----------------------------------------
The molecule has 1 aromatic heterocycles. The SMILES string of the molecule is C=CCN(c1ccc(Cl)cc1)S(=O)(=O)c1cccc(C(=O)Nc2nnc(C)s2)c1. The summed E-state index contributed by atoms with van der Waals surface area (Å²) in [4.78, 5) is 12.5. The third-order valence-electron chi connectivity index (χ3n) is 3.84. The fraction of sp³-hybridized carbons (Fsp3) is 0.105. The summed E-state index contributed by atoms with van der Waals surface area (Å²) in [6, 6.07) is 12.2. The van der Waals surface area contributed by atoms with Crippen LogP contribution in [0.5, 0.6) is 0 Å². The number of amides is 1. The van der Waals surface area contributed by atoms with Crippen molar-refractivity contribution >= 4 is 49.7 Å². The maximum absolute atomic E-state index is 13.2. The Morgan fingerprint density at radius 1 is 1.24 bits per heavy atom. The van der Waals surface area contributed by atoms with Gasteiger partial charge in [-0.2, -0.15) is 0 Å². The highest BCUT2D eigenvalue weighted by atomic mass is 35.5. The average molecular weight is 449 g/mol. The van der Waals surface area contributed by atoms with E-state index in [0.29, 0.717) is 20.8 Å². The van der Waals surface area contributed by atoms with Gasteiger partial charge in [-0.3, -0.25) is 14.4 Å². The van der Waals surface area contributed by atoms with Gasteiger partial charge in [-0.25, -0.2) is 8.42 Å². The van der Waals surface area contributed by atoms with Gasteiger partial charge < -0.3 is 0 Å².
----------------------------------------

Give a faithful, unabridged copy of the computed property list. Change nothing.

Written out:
The molecule has 1 aromatic heterocycles. The SMILES string of the molecule is C=CCN(c1ccc(Cl)cc1)S(=O)(=O)c1cccc(C(=O)Nc2nnc(C)s2)c1. The summed E-state index contributed by atoms with van der Waals surface area (Å²) in [4.78, 5) is 12.5. The third-order valence-electron chi connectivity index (χ3n) is 3.84. The fraction of sp³-hybridized carbons (Fsp3) is 0.105. The summed E-state index contributed by atoms with van der Waals surface area (Å²) in [6, 6.07) is 12.2. The van der Waals surface area contributed by atoms with Crippen LogP contribution in [0.5, 0.6) is 0 Å². The number of amides is 1. The van der Waals surface area contributed by atoms with Crippen molar-refractivity contribution >= 4 is 49.7 Å². The maximum absolute atomic E-state index is 13.2. The Morgan fingerprint density at radius 1 is 1.24 bits per heavy atom. The van der Waals surface area contributed by atoms with Gasteiger partial charge in [-0.2, -0.15) is 0 Å². The highest BCUT2D eigenvalue weighted by atomic mass is 35.5. The average molecular weight is 449 g/mol. The van der Waals surface area contributed by atoms with E-state index in [0.29, 0.717) is 20.8 Å². The van der Waals surface area contributed by atoms with Gasteiger partial charge in [-0.3, -0.25) is 14.4 Å². The van der Waals surface area contributed by atoms with Gasteiger partial charge in [-0.25, -0.2) is 8.42 Å². The van der Waals surface area contributed by atoms with Gasteiger partial charge < -0.3 is 0 Å².